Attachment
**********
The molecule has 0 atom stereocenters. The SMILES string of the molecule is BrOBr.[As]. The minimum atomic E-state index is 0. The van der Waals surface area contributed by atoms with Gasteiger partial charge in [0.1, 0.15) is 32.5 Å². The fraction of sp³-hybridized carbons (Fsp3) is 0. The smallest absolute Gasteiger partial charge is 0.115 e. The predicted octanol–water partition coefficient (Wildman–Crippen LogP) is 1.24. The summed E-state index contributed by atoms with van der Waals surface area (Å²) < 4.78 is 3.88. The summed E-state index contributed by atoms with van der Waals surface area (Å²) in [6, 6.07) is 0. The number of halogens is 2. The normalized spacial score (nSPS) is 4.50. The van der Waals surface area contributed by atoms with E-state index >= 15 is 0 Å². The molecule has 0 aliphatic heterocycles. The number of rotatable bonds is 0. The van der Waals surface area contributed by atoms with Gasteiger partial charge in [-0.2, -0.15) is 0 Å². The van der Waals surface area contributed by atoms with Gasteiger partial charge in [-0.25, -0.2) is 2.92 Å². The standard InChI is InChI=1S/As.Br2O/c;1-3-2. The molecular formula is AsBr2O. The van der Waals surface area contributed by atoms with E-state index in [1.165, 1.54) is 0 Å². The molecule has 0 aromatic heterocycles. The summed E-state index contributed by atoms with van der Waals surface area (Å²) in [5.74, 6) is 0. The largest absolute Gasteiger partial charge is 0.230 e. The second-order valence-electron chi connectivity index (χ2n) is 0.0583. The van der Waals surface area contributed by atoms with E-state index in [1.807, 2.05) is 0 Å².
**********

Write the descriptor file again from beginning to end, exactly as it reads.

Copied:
The molecule has 0 atom stereocenters. The SMILES string of the molecule is BrOBr.[As]. The minimum atomic E-state index is 0. The van der Waals surface area contributed by atoms with Gasteiger partial charge in [0.1, 0.15) is 32.5 Å². The fraction of sp³-hybridized carbons (Fsp3) is 0. The smallest absolute Gasteiger partial charge is 0.115 e. The predicted octanol–water partition coefficient (Wildman–Crippen LogP) is 1.24. The summed E-state index contributed by atoms with van der Waals surface area (Å²) < 4.78 is 3.88. The summed E-state index contributed by atoms with van der Waals surface area (Å²) in [6, 6.07) is 0. The number of halogens is 2. The normalized spacial score (nSPS) is 4.50. The van der Waals surface area contributed by atoms with E-state index >= 15 is 0 Å². The molecule has 0 aliphatic heterocycles. The number of rotatable bonds is 0. The van der Waals surface area contributed by atoms with Gasteiger partial charge in [-0.2, -0.15) is 0 Å². The van der Waals surface area contributed by atoms with Gasteiger partial charge in [-0.25, -0.2) is 2.92 Å². The standard InChI is InChI=1S/As.Br2O/c;1-3-2. The molecular formula is AsBr2O. The van der Waals surface area contributed by atoms with E-state index in [1.165, 1.54) is 0 Å². The molecule has 0 aromatic heterocycles. The summed E-state index contributed by atoms with van der Waals surface area (Å²) in [5.74, 6) is 0. The largest absolute Gasteiger partial charge is 0.230 e. The second-order valence-electron chi connectivity index (χ2n) is 0.0583. The van der Waals surface area contributed by atoms with E-state index in [1.807, 2.05) is 0 Å².